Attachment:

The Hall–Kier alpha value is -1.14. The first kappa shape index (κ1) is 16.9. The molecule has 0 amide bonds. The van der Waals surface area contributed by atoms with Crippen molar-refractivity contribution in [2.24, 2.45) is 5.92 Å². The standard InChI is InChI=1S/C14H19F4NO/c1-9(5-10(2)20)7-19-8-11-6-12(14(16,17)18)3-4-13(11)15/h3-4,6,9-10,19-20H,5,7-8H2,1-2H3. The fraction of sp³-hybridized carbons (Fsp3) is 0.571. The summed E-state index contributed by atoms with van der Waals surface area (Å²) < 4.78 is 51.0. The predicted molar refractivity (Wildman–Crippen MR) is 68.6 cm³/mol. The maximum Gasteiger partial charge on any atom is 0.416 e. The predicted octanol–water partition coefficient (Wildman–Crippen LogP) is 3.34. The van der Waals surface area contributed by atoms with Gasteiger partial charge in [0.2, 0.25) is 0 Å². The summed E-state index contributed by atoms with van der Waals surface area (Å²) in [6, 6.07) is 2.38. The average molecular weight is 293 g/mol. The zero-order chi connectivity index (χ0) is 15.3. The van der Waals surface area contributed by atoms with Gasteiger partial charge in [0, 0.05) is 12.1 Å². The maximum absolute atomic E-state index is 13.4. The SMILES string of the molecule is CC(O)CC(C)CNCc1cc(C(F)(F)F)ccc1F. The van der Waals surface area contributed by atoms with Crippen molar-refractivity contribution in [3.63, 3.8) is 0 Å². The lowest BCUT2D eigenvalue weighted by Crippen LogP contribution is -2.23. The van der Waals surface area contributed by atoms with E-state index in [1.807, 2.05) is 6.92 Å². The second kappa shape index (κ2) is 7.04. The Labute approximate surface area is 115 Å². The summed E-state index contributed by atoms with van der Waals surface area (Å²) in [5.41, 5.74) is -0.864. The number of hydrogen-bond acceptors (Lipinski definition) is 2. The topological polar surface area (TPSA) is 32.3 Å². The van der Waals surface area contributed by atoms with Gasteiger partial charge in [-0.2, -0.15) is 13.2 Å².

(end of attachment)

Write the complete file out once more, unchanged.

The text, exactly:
The Hall–Kier alpha value is -1.14. The first kappa shape index (κ1) is 16.9. The molecule has 0 amide bonds. The van der Waals surface area contributed by atoms with Crippen molar-refractivity contribution in [2.24, 2.45) is 5.92 Å². The standard InChI is InChI=1S/C14H19F4NO/c1-9(5-10(2)20)7-19-8-11-6-12(14(16,17)18)3-4-13(11)15/h3-4,6,9-10,19-20H,5,7-8H2,1-2H3. The fraction of sp³-hybridized carbons (Fsp3) is 0.571. The summed E-state index contributed by atoms with van der Waals surface area (Å²) < 4.78 is 51.0. The predicted molar refractivity (Wildman–Crippen MR) is 68.6 cm³/mol. The maximum Gasteiger partial charge on any atom is 0.416 e. The predicted octanol–water partition coefficient (Wildman–Crippen LogP) is 3.34. The van der Waals surface area contributed by atoms with Gasteiger partial charge in [0.2, 0.25) is 0 Å². The summed E-state index contributed by atoms with van der Waals surface area (Å²) in [6, 6.07) is 2.38. The average molecular weight is 293 g/mol. The zero-order chi connectivity index (χ0) is 15.3. The van der Waals surface area contributed by atoms with Gasteiger partial charge in [0, 0.05) is 12.1 Å². The maximum absolute atomic E-state index is 13.4. The SMILES string of the molecule is CC(O)CC(C)CNCc1cc(C(F)(F)F)ccc1F. The van der Waals surface area contributed by atoms with Crippen molar-refractivity contribution in [3.63, 3.8) is 0 Å². The lowest BCUT2D eigenvalue weighted by Crippen LogP contribution is -2.23. The van der Waals surface area contributed by atoms with E-state index in [1.807, 2.05) is 6.92 Å². The second kappa shape index (κ2) is 7.04. The Labute approximate surface area is 115 Å². The summed E-state index contributed by atoms with van der Waals surface area (Å²) in [5.41, 5.74) is -0.864. The number of hydrogen-bond acceptors (Lipinski definition) is 2. The topological polar surface area (TPSA) is 32.3 Å². The van der Waals surface area contributed by atoms with Gasteiger partial charge in [-0.2, -0.15) is 13.2 Å².